This is what the world's "smartest" economist is calling for.
Rather than sitting nervously and passively and awaiting the coming financial dislocations and expropriations, investors and savers need to be prepared for the uncertain financial scenarios that seem increasingly likely.
Hoping for the best, but preparing for less benign scenarios remains prudent.
They didn't see it coming last time either. Back in 2007, President Bush, Federal Reserve Chairman Ben Bernanke and just about every prominent voice in the financial world were all predicting that we would experience tremendous economic prosperity well into the future. In fact, as late as January 2008 Bernanke boldly declared that "the Federal Reserve is not currently forecasting a recession." At the time, only the "doom and gloomers" were warning that everything was about to fall apart. And of course we all know what happened. But just a few short years later, history seems to be repeating itself. All of our "leaders" swear that everything is going to be okay. You can believe them if you want, but denial is not just a river in Egypt, and another crash is inevitably coming.
Two of the key characteristics of an empire in terminal decline are complacency and intellectual sclerosis, what we have termed a failure of imagination. (The others are military over-reach, chronic deficits, a parasitic Elite that is immune to what's left of the rule of law, weak leadership, mass dependence on the Central State and excessive consumption.) It is important to discuss alternatives before the Status Quo devolves and collapses, so we have an intellectual framework to guide healthier, more sustainable alternatives once the current system implodes.
Yo Liz: Subsidies for the zombie banks total more than $3 annually for every dollar in income reported by the industry...
“‘Devaluing a currency,’ one senior Federal Reserve official once told me, ‘is like peeing in bed. It feels good at first, but pretty soon it becomes a real mess.’”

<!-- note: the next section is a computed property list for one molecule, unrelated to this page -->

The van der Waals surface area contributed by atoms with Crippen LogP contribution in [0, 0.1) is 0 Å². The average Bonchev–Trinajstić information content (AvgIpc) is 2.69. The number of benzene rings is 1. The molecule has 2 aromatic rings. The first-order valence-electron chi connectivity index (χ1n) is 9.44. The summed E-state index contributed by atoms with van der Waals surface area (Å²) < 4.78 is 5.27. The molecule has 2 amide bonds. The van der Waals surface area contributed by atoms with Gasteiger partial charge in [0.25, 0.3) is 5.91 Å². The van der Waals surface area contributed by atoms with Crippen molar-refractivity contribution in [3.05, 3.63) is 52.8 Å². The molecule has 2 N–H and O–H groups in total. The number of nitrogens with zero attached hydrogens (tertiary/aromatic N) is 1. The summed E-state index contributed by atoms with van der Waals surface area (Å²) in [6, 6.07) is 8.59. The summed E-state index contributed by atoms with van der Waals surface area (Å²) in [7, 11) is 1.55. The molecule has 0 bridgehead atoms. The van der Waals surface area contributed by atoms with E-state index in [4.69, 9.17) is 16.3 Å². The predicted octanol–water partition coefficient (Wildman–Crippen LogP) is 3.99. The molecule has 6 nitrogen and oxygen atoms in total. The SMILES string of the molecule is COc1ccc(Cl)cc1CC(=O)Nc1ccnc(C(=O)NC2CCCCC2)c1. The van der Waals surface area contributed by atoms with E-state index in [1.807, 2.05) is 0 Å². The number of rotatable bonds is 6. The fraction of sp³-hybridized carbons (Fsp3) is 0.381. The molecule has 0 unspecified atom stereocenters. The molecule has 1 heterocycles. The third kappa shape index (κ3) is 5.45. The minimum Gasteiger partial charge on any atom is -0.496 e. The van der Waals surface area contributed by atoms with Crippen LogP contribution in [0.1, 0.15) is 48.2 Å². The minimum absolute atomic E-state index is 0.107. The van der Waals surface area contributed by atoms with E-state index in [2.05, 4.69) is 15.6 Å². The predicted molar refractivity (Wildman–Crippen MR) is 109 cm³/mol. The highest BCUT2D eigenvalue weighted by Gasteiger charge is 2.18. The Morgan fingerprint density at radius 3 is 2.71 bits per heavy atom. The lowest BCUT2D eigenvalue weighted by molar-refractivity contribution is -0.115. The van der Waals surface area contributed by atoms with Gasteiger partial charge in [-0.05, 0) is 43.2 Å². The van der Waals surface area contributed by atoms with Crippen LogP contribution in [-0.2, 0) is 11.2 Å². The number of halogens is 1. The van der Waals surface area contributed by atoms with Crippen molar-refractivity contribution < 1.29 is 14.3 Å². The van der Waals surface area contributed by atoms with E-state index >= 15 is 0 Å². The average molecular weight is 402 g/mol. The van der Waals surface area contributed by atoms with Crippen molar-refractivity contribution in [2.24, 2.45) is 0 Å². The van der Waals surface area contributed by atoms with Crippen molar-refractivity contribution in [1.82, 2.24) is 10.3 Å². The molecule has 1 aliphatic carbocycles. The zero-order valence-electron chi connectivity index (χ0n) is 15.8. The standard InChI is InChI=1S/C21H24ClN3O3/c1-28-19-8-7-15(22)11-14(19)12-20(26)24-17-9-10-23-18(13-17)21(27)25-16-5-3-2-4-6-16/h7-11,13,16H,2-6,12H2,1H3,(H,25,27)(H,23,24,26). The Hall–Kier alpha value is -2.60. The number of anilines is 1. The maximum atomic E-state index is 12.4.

—Francesco Guerrera, The Wall Street Journal, 4 Feb 2013.
The beast is howling - and Krugman thinks it's his cat purring.
It is not Keynes or Kuznets to whom should be looking, much less the ineffable Krugman, but the shining example of Sir John Cowperthwaite whose enlightened strategy of what he called ‘positive non-interventionism’ in 1960s Hong Kong— coupled with a near blanket ban on the collation of official statistics for fear their provision would tempt men into meddling (“If I let them compute those statistics, they’ll want to use them for planning.’’)—allowed the entrepôt to more than quadruple its GDP per capita (it really is a hard habit to break, isn’t it?) in comparison with its colonial masters in Britain, in the space of single generation. A man who eschewed tariffs in an era of protection; who abstained from government borrowing at a time when his peers were fast becoming ’all Keynesians now’; who capped income taxes at a modest 15% in an age when the rich were being ‘squeezed until their pips squeaked’; and who refused all acts of corporate welfare, Cowperthwaite’s assessment of his own role was characteristically modest, once declaring that, as regards his contribution to Hong Kong’s success, "I did very little. All I did was to try to prevent some of the things that might undo it."